I’m sure you have heard all the fuss about a new ride-sharing service called Uber. The gist of it is that Uber uses Average Joe drivers that have cleared their background checks and hooks them up with folks that need rides to and fro via their smartphone app.
Now, the “drivers” could be anyone, really. A college student, a stay-at-home mom, or retired Uncle John who wants to earn a little side cash. Uber requires that the driver pass their background check and their car be in excellent condition (year 2005+). There are also professional drivers in the mix as well.
Why use Uber?
Good question. Right now the service is available in most of the major metropolitan cities in the US and they’ve started expanding into other large cities around the globe.
Let’s say you’ve just landed in New York and you don’t know a soul. You could dial up a driver and have someone at your beckon call within minutes. Fees vary by the distance you want to travel – but they are very price competitive to taxi services.
I haven’t used the service yet (I want to try it for a Part 2 follow-up to this post), but when I tried accessing a driver on my smartphone, it told me that I could have a driver at my front door within 4 minutes. Not bad for suburb dwelling.
As more and more buy into this ride-sharing idea/service, I think fees could come down even more and be a win-win for all involved. You could save on gas, pollution and wear/tear of your car.
How to register
So, here’s a quick video of registering for Uber online using your laptop/desktop computer. It’s also very easy to sign-up on your smartphone. You’ll just need to confirm registration via text or email.
Have you tried Uber? And, what’s been your experience with it. Is it fairly affordable?
At work the other day we were notified that our medical insurance rates would be going up another 5% next year. While I was a bit disappointed at the increase, I don’t think this is all that bad considering the climate and direction of healthcare costs.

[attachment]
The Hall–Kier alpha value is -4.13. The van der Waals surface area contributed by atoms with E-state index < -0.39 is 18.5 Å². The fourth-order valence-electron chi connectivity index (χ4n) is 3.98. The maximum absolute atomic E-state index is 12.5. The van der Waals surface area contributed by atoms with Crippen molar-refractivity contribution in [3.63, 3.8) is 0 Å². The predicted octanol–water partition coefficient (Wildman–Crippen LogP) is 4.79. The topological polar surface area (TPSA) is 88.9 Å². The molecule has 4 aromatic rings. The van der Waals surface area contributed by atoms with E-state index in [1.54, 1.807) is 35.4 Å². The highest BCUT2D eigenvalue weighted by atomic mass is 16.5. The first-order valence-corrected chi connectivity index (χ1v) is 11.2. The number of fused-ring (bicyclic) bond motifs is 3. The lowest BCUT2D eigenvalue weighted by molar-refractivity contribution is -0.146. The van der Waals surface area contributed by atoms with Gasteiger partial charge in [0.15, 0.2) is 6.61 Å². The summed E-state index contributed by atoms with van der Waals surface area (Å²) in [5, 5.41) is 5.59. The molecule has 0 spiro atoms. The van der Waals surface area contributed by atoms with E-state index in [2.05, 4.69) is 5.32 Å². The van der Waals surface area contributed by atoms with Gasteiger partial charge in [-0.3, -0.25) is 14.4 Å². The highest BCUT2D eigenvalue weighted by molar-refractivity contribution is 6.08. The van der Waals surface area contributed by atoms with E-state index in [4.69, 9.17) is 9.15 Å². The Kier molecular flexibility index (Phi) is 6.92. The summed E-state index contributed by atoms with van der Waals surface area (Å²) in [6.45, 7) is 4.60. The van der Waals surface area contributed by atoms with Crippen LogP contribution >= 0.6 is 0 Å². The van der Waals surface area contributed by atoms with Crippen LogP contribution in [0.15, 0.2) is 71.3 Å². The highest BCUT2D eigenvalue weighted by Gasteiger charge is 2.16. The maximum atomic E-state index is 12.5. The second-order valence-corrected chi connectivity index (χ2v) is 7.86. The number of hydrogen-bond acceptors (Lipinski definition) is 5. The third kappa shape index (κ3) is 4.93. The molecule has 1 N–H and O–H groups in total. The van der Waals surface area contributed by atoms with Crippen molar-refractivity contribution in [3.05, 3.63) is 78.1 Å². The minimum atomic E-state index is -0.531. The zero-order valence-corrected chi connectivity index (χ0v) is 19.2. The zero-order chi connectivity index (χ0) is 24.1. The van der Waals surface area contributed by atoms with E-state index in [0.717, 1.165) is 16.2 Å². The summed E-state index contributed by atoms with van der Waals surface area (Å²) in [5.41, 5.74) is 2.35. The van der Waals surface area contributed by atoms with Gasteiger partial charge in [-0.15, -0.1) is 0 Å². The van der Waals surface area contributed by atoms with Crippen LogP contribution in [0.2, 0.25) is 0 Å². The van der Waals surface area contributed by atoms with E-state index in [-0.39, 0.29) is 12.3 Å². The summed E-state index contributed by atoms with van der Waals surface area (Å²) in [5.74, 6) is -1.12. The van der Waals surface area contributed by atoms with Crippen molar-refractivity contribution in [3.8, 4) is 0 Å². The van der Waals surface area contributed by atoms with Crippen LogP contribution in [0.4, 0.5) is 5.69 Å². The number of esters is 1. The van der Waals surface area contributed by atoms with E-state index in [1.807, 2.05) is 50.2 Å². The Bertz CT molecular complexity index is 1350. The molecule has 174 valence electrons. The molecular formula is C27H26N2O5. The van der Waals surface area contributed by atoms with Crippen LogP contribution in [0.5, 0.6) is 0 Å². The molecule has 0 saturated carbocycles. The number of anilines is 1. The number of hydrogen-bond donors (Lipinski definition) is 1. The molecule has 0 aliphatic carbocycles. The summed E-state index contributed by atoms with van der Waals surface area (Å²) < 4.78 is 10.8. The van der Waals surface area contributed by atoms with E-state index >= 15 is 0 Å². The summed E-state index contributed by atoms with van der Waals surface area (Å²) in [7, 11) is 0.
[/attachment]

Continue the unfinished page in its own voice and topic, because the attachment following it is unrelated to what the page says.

This past year marked our nine year anniversary of using DIRECTV for our TV service. This relationship has lasted a lot longer than I ever thought it would. However, that doesn’t go without saying that the relationship hasn’t had its bumps and bruises. Like any human relationship, it’s about give and take, and our experience with DIRECTV hasn’t been anything different.
Here is what our current service looks like: read more…
Since you hear us mention the Ooma Telo device at the site frequently, we thought it would be neat to create a helpful “how-to” infographic with our friends (and current site sponsors) from Ooma. We want to show how easy the device is to install and set-up. You can literally have it up and running in a matter of minutes! read more…
One of my favorite things to do is to stroll into a local Goodwill store and just browse around for awhile. It’s like going on a treasure hunt every time – you never know what you might find!
Most thrift stores offer thousands of items. Many of these items could take the place of what you are routinely purchasing at other stores (and for less money!). read more…
Often times frugal people have a hard time parting with their money. I’m no exception. It is hard. It contradicts your nature, and what seems “normal” to you. However, their are times where spending a little money upfront will save you a lot of money long term.
A couple of good case in points are cell phones without contracts, tv services, or renewable energy sources. All of them come with a large upfront investment and either no or a small monthly fee. However, if amortized over the life of the product, the total average costs will have you saving money vs not making any change at all (aka being lazy). read more…
Since it only comes around just once a year, don’t forget to take full advantage of all the gifts and birthday bonuses that you might receive from your favorite restaurants and businesses.
Having recently celebrated a birthday, I wanted to run down some of the benefits that I received from turning another year older. read more…
I recently picked up a few audiobooks from the library along with a book called, Retiring Well on a Poor Man’s Budget. While I’m not retiring any time soon – I thought it would be an interesting read. The book contains over 1,000 ways to stretch your income and “enjoy your golden years”.
They list a few really neat websites that I’ve never heard of – but want to pass along to you. Owned by the same company – one site is called PaperBackSwap.com another SwapADVD.com and the last, SwapACD.com.
These sites have been around awhile – and contain a lot of books/DVDs/CDs that are available for swap (PaperbackSwap.com alone has over 4 million books ready to be swapped!). And, it’s pretty straightforward and easy to sign-up. read more…
It has been 7+ years since I ditched my old land line, and 2 years that I have been using Ooma as my preferred home phone service.
In 2007, I was using Qwest (now CenturyLink) home phone service, which was costing me $41/month and didn’t include long distance phone service (I used calling cards…remember those?). That year (February 2007) I heard about a new VOIP provider, called Sunrocket, offering 2 year unlimited phone service for $199. Without giving it a second thought I made the switch and swung my home phone service over to them. By July 2007, Sunrocket was bankrupt, and my phone service was no longer operational. DOH! Let’s just mark that up as a bad choice. read more…